This League, in circulars, occasionally attacked me, and in a circular which they distributed shortly after my return to Germany at the end of December, 1916, it was stated, “What do you think of the American Ambassador? When he came to Germany after his trip to America he brought a French woman with him.” And the worst of this statement was that it was true. But the League, of course, did not state that my wife came with me bringing her French maid by the express permission of the German Foreign Office.

I have had occasion many times to wonder at the curious twists of the German mind, but I have never been able to understand on what possible theory the German Government permitted and even encouraged the existence of this League of Truth. Certainly the actions of the League, headed by a snake dancer and a dentist, would not terrorise the American Congress, President Wilson or me into falling in with all the views of the German Government, and if the German Government was desirous of either the President’s friendship or mine why was this gang of good-for-nothings allowed to insult indiscriminately their country, their President and their Ambassador?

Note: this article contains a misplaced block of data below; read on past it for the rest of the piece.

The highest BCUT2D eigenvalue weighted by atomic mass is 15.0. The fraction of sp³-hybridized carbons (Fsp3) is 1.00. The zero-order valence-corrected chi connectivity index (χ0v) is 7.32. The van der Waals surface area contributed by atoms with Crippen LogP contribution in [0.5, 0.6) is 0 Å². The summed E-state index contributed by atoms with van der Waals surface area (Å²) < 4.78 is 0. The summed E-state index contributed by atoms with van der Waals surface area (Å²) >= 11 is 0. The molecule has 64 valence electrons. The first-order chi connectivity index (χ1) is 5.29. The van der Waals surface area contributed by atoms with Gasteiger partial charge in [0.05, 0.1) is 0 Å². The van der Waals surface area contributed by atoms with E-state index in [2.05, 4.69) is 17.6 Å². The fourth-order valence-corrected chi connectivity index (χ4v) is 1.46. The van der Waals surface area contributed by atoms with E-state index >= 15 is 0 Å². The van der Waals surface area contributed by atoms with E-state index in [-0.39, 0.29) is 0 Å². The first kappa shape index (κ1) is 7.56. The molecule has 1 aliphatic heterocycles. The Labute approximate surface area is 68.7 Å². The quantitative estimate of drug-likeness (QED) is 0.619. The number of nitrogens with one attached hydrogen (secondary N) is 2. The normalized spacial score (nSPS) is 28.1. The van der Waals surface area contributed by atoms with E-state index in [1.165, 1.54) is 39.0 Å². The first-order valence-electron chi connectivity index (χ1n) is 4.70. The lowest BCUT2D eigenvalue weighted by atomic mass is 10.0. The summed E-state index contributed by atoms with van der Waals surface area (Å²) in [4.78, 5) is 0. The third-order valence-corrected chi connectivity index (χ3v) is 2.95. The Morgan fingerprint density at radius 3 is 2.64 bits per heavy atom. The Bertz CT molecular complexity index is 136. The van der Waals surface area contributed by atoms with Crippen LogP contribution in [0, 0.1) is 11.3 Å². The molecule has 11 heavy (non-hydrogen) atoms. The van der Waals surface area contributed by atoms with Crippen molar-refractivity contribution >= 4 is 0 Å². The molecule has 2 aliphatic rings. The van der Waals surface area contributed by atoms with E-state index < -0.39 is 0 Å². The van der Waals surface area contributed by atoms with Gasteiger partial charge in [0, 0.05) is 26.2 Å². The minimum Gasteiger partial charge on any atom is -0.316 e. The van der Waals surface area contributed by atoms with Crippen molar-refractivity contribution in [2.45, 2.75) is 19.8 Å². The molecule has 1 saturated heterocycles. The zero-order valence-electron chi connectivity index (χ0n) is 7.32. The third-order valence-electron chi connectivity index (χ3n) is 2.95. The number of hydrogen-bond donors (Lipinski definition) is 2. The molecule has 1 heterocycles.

One of the friends of Marten, head of this League, was ( ) ( ), a man who at the time he was an officer of the National Guard of the State of New York, accepted a large sum of money “for expenses” from Bernstorff.